About me

I am an Assistant Professor in the Industrial Engineering Department at the University of Pittsburgh. Before joining the University of Pittsburgh, I was a visiting postdoctoral researcher at Google in the Optimization and Algorithms group in New York. In 2019, I received my Ph.D. from the Department of Management Science and Engineering at Stanford University where Professor Yinyu Ye was my advisor.


My research focuses on continuous optimization, with a penchant for local optimization methods such as gradient descent. I aim to develop reliable and efficient algorithms built on solid mathematical foundations. The goal of my research is to build new optimization tools for operations research and machine learning. I typically aim to improve existing optimization software in terms of speed, scalability, accuracy, usability, reliability and representability. My work spans the spectrum from fundamental optimization theory to software development. I build both general purpose optimization solvers and solvers targeted at specific applications such as drinking water networks, electric grids, and certifiable deep learning.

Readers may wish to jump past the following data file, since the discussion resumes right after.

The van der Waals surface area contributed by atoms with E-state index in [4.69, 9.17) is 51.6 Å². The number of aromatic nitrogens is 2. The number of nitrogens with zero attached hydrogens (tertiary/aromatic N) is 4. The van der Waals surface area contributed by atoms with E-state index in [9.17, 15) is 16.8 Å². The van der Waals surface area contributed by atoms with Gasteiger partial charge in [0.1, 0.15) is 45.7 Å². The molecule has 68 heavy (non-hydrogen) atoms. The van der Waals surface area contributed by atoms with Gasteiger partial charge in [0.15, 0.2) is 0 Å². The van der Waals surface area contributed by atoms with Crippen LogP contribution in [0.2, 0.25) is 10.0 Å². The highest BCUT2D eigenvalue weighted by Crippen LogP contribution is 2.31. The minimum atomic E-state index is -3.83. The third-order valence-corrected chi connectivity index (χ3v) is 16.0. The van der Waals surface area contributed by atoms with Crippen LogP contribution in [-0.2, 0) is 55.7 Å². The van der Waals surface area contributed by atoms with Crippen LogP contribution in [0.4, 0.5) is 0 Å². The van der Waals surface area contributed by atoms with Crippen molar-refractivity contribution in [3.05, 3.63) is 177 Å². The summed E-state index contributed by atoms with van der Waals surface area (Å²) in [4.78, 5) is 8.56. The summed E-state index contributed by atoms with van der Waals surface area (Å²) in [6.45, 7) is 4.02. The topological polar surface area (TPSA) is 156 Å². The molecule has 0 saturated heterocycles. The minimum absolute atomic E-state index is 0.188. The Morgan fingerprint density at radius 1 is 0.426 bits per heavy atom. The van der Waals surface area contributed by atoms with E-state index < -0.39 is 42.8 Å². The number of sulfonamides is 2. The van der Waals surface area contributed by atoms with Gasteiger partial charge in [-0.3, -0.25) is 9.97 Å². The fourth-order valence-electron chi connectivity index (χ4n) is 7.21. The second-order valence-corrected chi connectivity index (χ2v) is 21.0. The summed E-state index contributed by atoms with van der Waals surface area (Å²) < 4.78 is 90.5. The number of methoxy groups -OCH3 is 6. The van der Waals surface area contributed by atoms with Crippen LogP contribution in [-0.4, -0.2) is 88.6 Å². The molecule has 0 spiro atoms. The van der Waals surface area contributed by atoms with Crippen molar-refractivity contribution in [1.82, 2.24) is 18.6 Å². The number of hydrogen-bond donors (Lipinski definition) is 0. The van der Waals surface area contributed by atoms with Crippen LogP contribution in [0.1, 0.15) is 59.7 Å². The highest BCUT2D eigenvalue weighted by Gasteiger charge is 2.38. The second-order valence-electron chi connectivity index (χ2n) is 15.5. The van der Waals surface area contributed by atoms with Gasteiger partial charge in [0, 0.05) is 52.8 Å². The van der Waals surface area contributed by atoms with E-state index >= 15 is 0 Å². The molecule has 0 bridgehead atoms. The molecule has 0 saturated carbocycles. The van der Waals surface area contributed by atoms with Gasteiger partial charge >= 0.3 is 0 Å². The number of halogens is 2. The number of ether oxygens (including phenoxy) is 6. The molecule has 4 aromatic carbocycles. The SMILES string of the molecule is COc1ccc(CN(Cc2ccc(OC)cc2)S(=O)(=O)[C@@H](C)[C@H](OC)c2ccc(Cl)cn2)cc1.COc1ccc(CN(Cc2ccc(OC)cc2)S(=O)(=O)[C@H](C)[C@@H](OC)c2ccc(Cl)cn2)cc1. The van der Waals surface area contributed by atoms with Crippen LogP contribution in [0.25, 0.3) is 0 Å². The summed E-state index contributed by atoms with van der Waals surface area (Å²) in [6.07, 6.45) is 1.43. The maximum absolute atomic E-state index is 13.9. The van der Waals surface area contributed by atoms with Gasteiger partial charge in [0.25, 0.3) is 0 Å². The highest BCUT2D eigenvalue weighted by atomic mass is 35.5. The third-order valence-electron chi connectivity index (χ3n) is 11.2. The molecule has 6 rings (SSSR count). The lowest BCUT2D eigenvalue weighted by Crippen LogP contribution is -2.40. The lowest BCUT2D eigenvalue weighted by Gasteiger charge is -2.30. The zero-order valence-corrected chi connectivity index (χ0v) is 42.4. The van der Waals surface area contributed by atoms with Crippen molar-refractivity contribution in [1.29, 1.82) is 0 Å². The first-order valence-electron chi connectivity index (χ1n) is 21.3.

Learn more about my research in the optimizing you podcast.

Please see my scholar page for an up to date publications list.

My Ph.D. thesis was Principled Algorithms for Finding Local Minimizers.

You can contact me at ohinder at pitt dot edu.


Industry impact

My research has had direct impact on industry: my research on nonconvex IPM inspired LocalSolver's own implementation, my work on first-order methods for linear programming is soon to be part of the Google Operation Research tools package, and my work with DeepMind has led to state-of-the-art techniques for neural network certification.

Papers and talks

Grouped by topic

Reliable second-order methods

Parameter-free machine learning 

First-order methods for linear programming

Recorded talk: https://www.youtube.com/watch?v=aViqFWsrT2M

Structured nonconvex optimization

The complexity of finding stationary points of nonconvex functions

Slides from my 2019 ICCOPT talk summarizing this body of work.

Machine scheduling and integer programming